Tracing the ancestry of residents in each Connecticut town

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Connecticut was settled almost 400 years ago, but events of about 150 years ago seem to have more strongly shaped the current demographics of the state.

A TrendCT analysis of the American Community Survey found that Italy is still the predominant country of ancestry in this state; about 19 percent of residents said their ancestors hailed from Italy. A close second are the Irish, at 16 percent.

Connecticut’s neighboring states also have a high percentage of residents whose ancestors are from Italy and Ireland. But, according to this data, Connecticut has an argument as the Italian state, with the highest percentage of residents of Italian heritage in New England.

Meanwhile, Massachusetts and its 22.6 percent can lay claim to being the most Irish state in the region.

Top countries of ancestry in Connecticut and nearby states
Country Connecticut Massachusetts New York Rhode Island
Italian 18.8% 13.7% 13.6% 18.7%
Irish 16.4% 22.6% 12.8% 19.0%
German 9.6% 6.4% 10.9% 5.6%
English 9.2% 10.7% 5.6% 11.7%
ACS five-year estimates, 2013

Perhaps the most interesting thing is the regional split between people whose ancestors hail from Ireland versus Italy. The southwest portion of the state is dominated by the progeny of Italian immigrants. Descendants of Irish immigrants predominate in the rest of the state. The Irish accounted for more than half of Connecticut’s immigrant population by the 1870s. But Italians took over the top spot by the end of the century, with mass migration in the 1890s. (More reading here.)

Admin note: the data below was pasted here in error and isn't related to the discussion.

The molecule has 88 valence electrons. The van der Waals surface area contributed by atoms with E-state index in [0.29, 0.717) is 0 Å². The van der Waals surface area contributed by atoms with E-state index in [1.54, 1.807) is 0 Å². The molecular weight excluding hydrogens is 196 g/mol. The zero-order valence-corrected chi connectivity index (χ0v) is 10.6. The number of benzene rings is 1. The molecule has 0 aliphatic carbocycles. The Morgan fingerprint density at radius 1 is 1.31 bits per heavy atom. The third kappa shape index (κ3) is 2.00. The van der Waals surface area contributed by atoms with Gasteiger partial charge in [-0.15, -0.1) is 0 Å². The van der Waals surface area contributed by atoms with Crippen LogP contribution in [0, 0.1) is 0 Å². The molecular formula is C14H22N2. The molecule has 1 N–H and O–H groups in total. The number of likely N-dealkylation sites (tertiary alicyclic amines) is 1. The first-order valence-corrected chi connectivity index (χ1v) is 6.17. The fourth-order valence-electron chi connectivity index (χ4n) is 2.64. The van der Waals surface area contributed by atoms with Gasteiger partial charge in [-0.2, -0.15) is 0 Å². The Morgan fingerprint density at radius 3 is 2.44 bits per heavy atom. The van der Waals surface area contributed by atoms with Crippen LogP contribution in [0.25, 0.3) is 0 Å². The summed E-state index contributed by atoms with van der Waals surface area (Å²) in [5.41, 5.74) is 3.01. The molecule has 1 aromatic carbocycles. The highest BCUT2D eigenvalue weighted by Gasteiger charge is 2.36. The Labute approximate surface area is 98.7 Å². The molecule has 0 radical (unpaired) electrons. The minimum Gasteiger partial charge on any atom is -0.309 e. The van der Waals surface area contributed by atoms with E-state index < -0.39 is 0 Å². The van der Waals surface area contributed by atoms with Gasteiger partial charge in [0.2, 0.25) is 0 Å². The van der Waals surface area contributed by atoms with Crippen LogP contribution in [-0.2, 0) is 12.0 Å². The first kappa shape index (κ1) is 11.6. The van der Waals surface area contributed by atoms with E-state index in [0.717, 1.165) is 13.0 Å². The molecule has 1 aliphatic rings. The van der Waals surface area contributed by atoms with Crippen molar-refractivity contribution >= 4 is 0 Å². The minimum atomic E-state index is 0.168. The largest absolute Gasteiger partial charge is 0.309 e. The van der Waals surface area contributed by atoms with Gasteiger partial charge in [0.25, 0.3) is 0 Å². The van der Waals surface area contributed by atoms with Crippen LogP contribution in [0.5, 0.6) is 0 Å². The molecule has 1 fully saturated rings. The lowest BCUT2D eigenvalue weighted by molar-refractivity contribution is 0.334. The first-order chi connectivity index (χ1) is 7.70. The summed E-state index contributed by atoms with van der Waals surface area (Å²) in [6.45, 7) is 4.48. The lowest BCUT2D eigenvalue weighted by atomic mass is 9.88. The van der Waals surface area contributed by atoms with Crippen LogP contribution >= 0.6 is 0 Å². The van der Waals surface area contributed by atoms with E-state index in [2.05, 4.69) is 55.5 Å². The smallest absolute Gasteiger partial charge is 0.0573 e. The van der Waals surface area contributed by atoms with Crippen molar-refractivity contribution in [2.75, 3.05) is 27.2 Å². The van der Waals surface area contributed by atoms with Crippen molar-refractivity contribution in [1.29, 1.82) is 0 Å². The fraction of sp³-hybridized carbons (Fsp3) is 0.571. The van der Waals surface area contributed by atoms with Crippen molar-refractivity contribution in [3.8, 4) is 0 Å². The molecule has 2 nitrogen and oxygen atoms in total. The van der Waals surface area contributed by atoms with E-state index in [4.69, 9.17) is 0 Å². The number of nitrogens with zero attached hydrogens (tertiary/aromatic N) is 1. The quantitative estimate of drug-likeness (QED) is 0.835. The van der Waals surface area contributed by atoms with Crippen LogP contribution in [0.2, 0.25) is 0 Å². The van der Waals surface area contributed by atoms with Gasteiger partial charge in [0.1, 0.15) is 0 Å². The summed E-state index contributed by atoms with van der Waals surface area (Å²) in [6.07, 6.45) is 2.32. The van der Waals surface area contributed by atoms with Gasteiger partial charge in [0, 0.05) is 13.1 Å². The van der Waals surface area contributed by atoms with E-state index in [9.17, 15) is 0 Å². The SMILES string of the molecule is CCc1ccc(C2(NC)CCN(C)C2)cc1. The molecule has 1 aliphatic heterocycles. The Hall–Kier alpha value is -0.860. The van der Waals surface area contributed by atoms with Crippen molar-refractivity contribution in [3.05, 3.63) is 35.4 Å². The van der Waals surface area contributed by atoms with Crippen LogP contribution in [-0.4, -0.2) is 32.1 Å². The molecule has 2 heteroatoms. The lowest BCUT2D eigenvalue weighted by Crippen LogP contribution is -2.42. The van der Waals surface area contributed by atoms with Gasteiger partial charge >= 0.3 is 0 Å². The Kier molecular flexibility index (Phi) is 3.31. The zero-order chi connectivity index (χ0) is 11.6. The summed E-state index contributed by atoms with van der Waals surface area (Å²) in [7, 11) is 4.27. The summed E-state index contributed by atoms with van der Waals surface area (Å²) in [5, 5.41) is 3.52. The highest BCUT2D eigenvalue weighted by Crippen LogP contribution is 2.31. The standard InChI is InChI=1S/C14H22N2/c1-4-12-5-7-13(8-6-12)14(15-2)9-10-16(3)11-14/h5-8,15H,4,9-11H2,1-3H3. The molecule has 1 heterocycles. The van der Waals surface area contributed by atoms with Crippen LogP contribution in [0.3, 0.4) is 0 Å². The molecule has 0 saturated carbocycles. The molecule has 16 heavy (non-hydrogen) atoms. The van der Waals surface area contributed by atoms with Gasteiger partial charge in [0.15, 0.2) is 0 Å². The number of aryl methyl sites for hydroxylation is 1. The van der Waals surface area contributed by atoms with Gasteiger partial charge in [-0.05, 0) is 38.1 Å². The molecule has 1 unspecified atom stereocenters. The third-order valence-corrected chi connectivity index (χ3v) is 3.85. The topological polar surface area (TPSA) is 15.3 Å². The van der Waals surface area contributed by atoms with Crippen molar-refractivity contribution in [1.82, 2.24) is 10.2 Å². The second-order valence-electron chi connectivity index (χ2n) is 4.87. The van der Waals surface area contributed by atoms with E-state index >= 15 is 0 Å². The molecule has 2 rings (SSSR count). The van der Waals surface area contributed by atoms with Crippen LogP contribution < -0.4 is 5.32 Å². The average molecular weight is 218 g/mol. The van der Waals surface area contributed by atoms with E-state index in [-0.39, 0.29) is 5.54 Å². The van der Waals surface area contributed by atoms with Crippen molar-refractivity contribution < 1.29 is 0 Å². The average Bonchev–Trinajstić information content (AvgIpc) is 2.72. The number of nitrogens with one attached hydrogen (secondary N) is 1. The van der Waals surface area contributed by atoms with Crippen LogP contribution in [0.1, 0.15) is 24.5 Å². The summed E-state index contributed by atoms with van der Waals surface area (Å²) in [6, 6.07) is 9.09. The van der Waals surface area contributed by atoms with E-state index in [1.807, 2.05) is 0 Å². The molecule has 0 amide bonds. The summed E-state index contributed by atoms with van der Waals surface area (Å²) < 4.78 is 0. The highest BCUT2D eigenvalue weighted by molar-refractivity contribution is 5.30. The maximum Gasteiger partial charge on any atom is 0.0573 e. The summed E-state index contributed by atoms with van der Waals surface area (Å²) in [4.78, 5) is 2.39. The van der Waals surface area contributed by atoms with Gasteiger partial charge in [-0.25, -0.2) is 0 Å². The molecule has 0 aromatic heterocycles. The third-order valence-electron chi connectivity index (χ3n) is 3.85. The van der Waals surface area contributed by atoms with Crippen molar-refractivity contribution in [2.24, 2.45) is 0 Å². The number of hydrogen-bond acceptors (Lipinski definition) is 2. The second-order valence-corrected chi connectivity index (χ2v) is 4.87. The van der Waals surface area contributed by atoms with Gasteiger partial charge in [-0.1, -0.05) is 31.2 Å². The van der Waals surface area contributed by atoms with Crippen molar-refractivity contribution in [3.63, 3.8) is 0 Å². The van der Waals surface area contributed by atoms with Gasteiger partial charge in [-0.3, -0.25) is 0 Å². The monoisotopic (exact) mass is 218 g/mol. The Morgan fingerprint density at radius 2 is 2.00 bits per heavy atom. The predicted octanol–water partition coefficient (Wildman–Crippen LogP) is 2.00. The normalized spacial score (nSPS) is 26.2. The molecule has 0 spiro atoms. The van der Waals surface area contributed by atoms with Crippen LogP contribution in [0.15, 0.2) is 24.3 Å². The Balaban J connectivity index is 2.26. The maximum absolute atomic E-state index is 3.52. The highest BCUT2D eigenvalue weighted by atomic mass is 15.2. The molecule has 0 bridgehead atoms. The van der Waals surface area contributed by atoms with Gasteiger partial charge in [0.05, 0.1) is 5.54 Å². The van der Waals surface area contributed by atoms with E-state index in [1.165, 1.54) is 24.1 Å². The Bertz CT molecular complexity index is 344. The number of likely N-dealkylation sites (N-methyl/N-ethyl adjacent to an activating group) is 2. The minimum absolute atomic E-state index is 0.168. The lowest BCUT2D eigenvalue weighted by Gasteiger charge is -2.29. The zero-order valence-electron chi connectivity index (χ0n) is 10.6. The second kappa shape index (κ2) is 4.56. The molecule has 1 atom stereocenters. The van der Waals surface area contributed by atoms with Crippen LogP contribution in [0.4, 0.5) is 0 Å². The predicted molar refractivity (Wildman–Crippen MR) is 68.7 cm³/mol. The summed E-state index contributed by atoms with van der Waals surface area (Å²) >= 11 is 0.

However, the map above — and historical census data — shows that Italians tended to settle around New Haven and Fairfield counties, with highly concentrated populations in some towns like East Haven, while the Irish settled more evenly across the state.

The other interesting note is the French influence in the northeast corner of the state. In the survey, residents are allowed to list more than one country of ancestry, so French and French Canadian were common responses in that region.

English ancestry is also dominant in various towns across the state, while Hartford’s dominant ancestry is what the Census categorizes as “West Indian,” which consists of people from the Caribbean, excluding Hispanic groups.

What do you think?


    Oh Lord, that’s great, more Italian American bigots who hate every OTHER RACE. Give me the French over them anytime.

  • 5DRW5

    How is ancestry determined? I have roots in all the groups mentioned but Italian. Would I be counted equally in all?

    • alvinschang

      They take up to two ancestries, although some people put down more than two. It’s actually quite interesting, because that means that people with multiple ancestries end up only being counted for the ones they list first:

  • Rebecca Sanford

    I’m from East Windsor, and I’m French/Irish. Mostly French, but my family comes from Maine. I was only the second person in my family born in CT